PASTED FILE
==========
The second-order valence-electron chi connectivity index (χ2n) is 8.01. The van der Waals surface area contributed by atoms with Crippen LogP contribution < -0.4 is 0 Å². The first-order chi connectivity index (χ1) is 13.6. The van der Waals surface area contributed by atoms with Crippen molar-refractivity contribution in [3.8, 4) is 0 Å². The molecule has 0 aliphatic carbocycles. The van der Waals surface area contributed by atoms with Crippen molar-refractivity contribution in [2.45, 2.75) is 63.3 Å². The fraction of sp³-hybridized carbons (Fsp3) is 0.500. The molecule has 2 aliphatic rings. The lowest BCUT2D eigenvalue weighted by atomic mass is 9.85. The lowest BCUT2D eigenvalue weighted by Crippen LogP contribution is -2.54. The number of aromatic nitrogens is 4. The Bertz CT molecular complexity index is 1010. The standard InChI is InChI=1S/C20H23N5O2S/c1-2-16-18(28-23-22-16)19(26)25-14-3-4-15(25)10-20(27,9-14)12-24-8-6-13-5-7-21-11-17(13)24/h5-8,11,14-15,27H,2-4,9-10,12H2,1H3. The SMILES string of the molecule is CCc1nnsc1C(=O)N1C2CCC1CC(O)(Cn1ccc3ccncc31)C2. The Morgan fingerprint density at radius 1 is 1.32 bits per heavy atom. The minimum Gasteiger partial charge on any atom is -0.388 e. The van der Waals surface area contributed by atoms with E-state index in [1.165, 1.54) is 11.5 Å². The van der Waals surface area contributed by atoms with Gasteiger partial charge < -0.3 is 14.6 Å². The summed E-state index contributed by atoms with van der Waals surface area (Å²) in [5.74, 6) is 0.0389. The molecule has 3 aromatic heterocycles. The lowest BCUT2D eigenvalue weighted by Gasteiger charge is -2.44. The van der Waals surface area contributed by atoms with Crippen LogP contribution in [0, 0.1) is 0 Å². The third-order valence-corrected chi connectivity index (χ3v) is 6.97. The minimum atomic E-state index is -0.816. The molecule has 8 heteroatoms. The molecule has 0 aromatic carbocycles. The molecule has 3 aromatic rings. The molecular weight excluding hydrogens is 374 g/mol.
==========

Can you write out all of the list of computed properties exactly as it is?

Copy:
The second-order valence-electron chi connectivity index (χ2n) is 8.01. The van der Waals surface area contributed by atoms with Crippen LogP contribution < -0.4 is 0 Å². The first-order chi connectivity index (χ1) is 13.6. The van der Waals surface area contributed by atoms with Crippen molar-refractivity contribution in [3.8, 4) is 0 Å². The molecule has 0 aliphatic carbocycles. The van der Waals surface area contributed by atoms with Crippen molar-refractivity contribution in [2.45, 2.75) is 63.3 Å². The fraction of sp³-hybridized carbons (Fsp3) is 0.500. The molecule has 2 aliphatic rings. The lowest BCUT2D eigenvalue weighted by atomic mass is 9.85. The lowest BCUT2D eigenvalue weighted by Crippen LogP contribution is -2.54. The number of aromatic nitrogens is 4. The Bertz CT molecular complexity index is 1010. The standard InChI is InChI=1S/C20H23N5O2S/c1-2-16-18(28-23-22-16)19(26)25-14-3-4-15(25)10-20(27,9-14)12-24-8-6-13-5-7-21-11-17(13)24/h5-8,11,14-15,27H,2-4,9-10,12H2,1H3. The SMILES string of the molecule is CCc1nnsc1C(=O)N1C2CCC1CC(O)(Cn1ccc3ccncc31)C2. The Morgan fingerprint density at radius 1 is 1.32 bits per heavy atom. The minimum Gasteiger partial charge on any atom is -0.388 e. The van der Waals surface area contributed by atoms with E-state index in [1.165, 1.54) is 11.5 Å². The van der Waals surface area contributed by atoms with Gasteiger partial charge < -0.3 is 14.6 Å². The summed E-state index contributed by atoms with van der Waals surface area (Å²) in [5.74, 6) is 0.0389. The molecule has 3 aromatic heterocycles. The lowest BCUT2D eigenvalue weighted by Gasteiger charge is -2.44. The van der Waals surface area contributed by atoms with Crippen LogP contribution in [0, 0.1) is 0 Å². The third-order valence-corrected chi connectivity index (χ3v) is 6.97. The minimum atomic E-state index is -0.816. The molecule has 8 heteroatoms. The molecule has 0 aromatic carbocycles. The molecule has 3 aromatic rings. The molecular weight excluding hydrogens is 374 g/mol.